I have a 5-year US visa that gives me 6 months each visit. I am thinking of doing my dental treatment (braces) here in The US. But the problem is, it takes 18 months. Can I do visa runs like to Europe or to Cuba and go back to the USA? Like 3 weeks to The Netherlands and go back to the US? I heard I can’t visit adjacent countries like Canada or Mexico. Please help. Thank you.

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    By "doing my dental", do you mean studies? That belongs on Expatriates. – hmakholm left over Monica Jun 29 '18 at 23:07
  • @Banni Bestina Even if visa runs are feasible in your situation, I’d avoid trying to do it via Cuba – Traveller Jun 30 '18 at 9:52
  • What kind of dental procedure takes 18 months to complete? (Obviously, you're not talking about dental school right? It takes far longer than 18m in the US.) – xuq01 Jun 30 '18 at 12:48
  • Could be training to be a dental assistant. That would fit the timeline better. – mkennedy Jun 30 '18 at 15:41
  • It’s having dental treatment (braces) – Banni Bestina Jun 30 '18 at 22:07

I have no idea what "doing [your] dental" means, but regardless - No, you can not do this.

Each time you enter the US your entry is at the discretion of the immigration staff. Even with a visa, they can choose to allow you in for the normal time period for your visa (generally 180 days for a B1/B2 visa), refuse your entry, or allow you in but for a limit time period.

US CBP has a general rule of thumb that visitors should spend as much time out of the US as they spend within it. Thus if you spend a full 180 days in the country, you would be expected to spend ~180 days out of it before returning.

If you were to return a few weeks later as you've suggested, you would almost certainly be either refused entry, or allowed to enter for a limit time period (eg, maybe 30 days). A further attempt to return after that time period was up would almost without doubt be rejected.

  • Just for clarify, the question was edited by someone other than the poster - it originally stated that they were in the US to "do my dental", without any clarification on what that was. The edit may or may not have captured the actual intent of the original poster... – Doc Jun 30 '18 at 7:05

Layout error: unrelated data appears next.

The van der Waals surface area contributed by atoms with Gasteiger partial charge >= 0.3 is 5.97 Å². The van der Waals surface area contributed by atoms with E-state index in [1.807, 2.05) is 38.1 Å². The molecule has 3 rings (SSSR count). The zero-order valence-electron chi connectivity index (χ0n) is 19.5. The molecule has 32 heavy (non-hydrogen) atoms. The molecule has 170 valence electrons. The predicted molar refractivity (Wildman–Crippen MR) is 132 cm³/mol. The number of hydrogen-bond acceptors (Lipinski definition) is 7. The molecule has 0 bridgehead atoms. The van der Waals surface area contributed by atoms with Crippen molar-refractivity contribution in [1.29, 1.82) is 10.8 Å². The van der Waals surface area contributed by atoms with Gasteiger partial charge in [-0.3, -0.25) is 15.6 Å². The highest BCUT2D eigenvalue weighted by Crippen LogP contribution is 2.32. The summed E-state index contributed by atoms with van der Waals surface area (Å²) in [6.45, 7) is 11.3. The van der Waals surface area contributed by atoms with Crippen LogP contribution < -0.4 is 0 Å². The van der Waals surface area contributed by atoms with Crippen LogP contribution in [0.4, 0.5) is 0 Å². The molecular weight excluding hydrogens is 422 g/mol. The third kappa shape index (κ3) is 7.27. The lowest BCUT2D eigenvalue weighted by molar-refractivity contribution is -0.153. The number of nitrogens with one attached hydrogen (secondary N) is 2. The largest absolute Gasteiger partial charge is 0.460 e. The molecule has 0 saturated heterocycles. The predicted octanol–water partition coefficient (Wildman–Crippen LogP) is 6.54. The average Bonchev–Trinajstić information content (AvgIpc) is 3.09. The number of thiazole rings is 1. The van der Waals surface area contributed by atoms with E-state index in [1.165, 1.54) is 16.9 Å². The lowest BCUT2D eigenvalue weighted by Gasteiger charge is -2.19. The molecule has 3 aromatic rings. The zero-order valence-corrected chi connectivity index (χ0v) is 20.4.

To add to Doc's answer, you cannot work on the visitor visa at all.

And to perform dental work in the USA you need to be licensed in the state you plan to work. As far as I know, this requires you to graduate from an approved dentistry school (which generally means US-based school), and pass the background check and the exam. And you need social security number for the background check, which you will not have on a visitor visa.

  • 1
    I think "do dental work" means "have dental work done on my teeth." – phoog Jun 30 '18 at 1:32
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    "having dental work done on your teeth" does not take 18 months. – DJClayworth Jun 30 '18 at 2:32
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    I am not familiar with any kind of dental work which would require a consecutive 18 months stay. It is also strange to come to the USA to have dental work done, as many places around the world do it cheaper without compromising on quality. – George Y. Jun 30 '18 at 2:33
  • The original question stated the OP wanted to "do my dental". The edit has potentially changed the question as the original intent wasn't clear. There was no specific statement from the OP that they were going to work. – Doc Jun 30 '18 at 7:08
  • Hey guys it’s Braces (orthodontic treatment) – Banni Bestina Jun 30 '18 at 22:03

Every time you enter the US, it's at the discretion of the officer to decide if your visit is legitimately tourism, based on what you say and on your travel history recorded in their system. However, it's probably not seen as a normal tourist activity to stay for 18 months to get braces done. It also depends on how long you're staying in the US on each visit---but again it's at the officer's discretion; there's not a specific cutoff. If you only visit the US for a couple days every month for 18 months, that's almost surely fine. If you stay five months then leave for a couple weeks and want to return for another five months, it could be a problem. Although there is a rule about treating short trips to Canada/Mexico/adjacent countries differently, that's less relevant than the officer's perception of your intentions.

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